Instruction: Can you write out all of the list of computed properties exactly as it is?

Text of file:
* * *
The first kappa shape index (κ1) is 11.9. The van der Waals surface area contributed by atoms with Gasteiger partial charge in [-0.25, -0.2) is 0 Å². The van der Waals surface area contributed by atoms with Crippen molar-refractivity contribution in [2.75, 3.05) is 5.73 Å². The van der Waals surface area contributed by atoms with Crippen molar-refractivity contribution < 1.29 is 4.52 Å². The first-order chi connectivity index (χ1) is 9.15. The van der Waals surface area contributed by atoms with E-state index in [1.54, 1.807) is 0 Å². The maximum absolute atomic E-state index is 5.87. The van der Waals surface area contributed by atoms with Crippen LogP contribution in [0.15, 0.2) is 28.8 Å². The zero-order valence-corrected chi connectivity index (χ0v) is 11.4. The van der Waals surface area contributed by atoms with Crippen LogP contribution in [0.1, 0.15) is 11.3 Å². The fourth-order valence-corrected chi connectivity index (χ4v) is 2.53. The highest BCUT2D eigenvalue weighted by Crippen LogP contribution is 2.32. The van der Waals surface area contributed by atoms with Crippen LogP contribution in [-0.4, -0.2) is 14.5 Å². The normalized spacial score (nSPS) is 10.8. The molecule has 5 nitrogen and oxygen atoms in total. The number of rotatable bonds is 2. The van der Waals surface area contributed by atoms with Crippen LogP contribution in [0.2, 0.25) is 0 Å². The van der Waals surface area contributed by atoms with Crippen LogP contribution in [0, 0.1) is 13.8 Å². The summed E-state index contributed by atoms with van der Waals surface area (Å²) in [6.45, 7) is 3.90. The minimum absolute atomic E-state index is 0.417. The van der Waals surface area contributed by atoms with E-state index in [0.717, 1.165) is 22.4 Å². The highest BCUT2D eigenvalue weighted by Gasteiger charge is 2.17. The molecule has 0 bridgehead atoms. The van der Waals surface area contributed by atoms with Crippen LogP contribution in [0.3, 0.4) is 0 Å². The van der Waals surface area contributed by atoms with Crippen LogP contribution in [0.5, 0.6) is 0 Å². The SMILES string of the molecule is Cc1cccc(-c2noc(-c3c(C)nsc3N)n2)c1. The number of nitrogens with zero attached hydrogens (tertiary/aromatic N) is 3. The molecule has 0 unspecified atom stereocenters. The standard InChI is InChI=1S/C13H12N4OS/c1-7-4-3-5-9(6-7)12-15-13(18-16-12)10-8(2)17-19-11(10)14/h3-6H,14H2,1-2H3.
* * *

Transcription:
The first kappa shape index (κ1) is 11.9. The van der Waals surface area contributed by atoms with Gasteiger partial charge in [-0.25, -0.2) is 0 Å². The van der Waals surface area contributed by atoms with Crippen molar-refractivity contribution in [2.75, 3.05) is 5.73 Å². The van der Waals surface area contributed by atoms with Crippen molar-refractivity contribution < 1.29 is 4.52 Å². The first-order chi connectivity index (χ1) is 9.15. The van der Waals surface area contributed by atoms with E-state index in [1.54, 1.807) is 0 Å². The maximum absolute atomic E-state index is 5.87. The van der Waals surface area contributed by atoms with Crippen LogP contribution in [0.15, 0.2) is 28.8 Å². The zero-order valence-corrected chi connectivity index (χ0v) is 11.4. The van der Waals surface area contributed by atoms with Crippen LogP contribution in [0.1, 0.15) is 11.3 Å². The fourth-order valence-corrected chi connectivity index (χ4v) is 2.53. The highest BCUT2D eigenvalue weighted by Crippen LogP contribution is 2.32. The van der Waals surface area contributed by atoms with Crippen LogP contribution in [-0.4, -0.2) is 14.5 Å². The normalized spacial score (nSPS) is 10.8. The molecule has 5 nitrogen and oxygen atoms in total. The number of rotatable bonds is 2. The van der Waals surface area contributed by atoms with Crippen LogP contribution in [0.2, 0.25) is 0 Å². The van der Waals surface area contributed by atoms with Crippen LogP contribution in [0, 0.1) is 13.8 Å². The summed E-state index contributed by atoms with van der Waals surface area (Å²) in [6.45, 7) is 3.90. The minimum absolute atomic E-state index is 0.417. The van der Waals surface area contributed by atoms with E-state index in [0.717, 1.165) is 22.4 Å². The highest BCUT2D eigenvalue weighted by Gasteiger charge is 2.17. The molecule has 0 bridgehead atoms. The van der Waals surface area contributed by atoms with Crippen LogP contribution in [0.3, 0.4) is 0 Å². The van der Waals surface area contributed by atoms with Crippen LogP contribution in [0.5, 0.6) is 0 Å². The SMILES string of the molecule is Cc1cccc(-c2noc(-c3c(C)nsc3N)n2)c1. The number of nitrogens with zero attached hydrogens (tertiary/aromatic N) is 3. The molecule has 0 unspecified atom stereocenters. The standard InChI is InChI=1S/C13H12N4OS/c1-7-4-3-5-9(6-7)12-15-13(18-16-12)10-8(2)17-19-11(10)14/h3-6H,14H2,1-2H3.